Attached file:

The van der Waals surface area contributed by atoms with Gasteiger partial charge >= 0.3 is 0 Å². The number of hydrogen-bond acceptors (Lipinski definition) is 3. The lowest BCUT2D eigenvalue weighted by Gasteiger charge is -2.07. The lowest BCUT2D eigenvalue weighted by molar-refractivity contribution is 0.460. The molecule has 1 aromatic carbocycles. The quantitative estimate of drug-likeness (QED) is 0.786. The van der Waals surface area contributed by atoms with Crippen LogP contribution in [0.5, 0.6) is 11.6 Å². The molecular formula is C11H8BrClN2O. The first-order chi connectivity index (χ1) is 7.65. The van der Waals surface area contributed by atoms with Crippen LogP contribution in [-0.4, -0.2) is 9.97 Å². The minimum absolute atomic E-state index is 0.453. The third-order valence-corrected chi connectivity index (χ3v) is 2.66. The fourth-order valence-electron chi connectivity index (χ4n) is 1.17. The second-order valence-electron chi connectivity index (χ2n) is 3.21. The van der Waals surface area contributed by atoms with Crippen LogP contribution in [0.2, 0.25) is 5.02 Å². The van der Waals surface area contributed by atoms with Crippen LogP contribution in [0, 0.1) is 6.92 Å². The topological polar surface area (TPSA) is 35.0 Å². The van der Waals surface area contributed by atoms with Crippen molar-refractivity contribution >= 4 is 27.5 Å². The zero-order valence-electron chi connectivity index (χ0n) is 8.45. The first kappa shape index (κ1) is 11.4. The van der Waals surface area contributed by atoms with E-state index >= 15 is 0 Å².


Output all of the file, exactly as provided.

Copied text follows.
The van der Waals surface area contributed by atoms with Gasteiger partial charge >= 0.3 is 0 Å². The number of hydrogen-bond acceptors (Lipinski definition) is 3. The lowest BCUT2D eigenvalue weighted by Gasteiger charge is -2.07. The lowest BCUT2D eigenvalue weighted by molar-refractivity contribution is 0.460. The molecule has 1 aromatic carbocycles. The quantitative estimate of drug-likeness (QED) is 0.786. The van der Waals surface area contributed by atoms with Crippen LogP contribution in [0.5, 0.6) is 11.6 Å². The molecular formula is C11H8BrClN2O. The first-order chi connectivity index (χ1) is 7.65. The van der Waals surface area contributed by atoms with Crippen LogP contribution in [-0.4, -0.2) is 9.97 Å². The minimum absolute atomic E-state index is 0.453. The third-order valence-corrected chi connectivity index (χ3v) is 2.66. The fourth-order valence-electron chi connectivity index (χ4n) is 1.17. The second-order valence-electron chi connectivity index (χ2n) is 3.21. The van der Waals surface area contributed by atoms with Crippen LogP contribution in [0.2, 0.25) is 5.02 Å². The van der Waals surface area contributed by atoms with Crippen LogP contribution in [0, 0.1) is 6.92 Å². The topological polar surface area (TPSA) is 35.0 Å². The van der Waals surface area contributed by atoms with Crippen molar-refractivity contribution >= 4 is 27.5 Å². The zero-order valence-electron chi connectivity index (χ0n) is 8.45. The first kappa shape index (κ1) is 11.4. The van der Waals surface area contributed by atoms with E-state index >= 15 is 0 Å².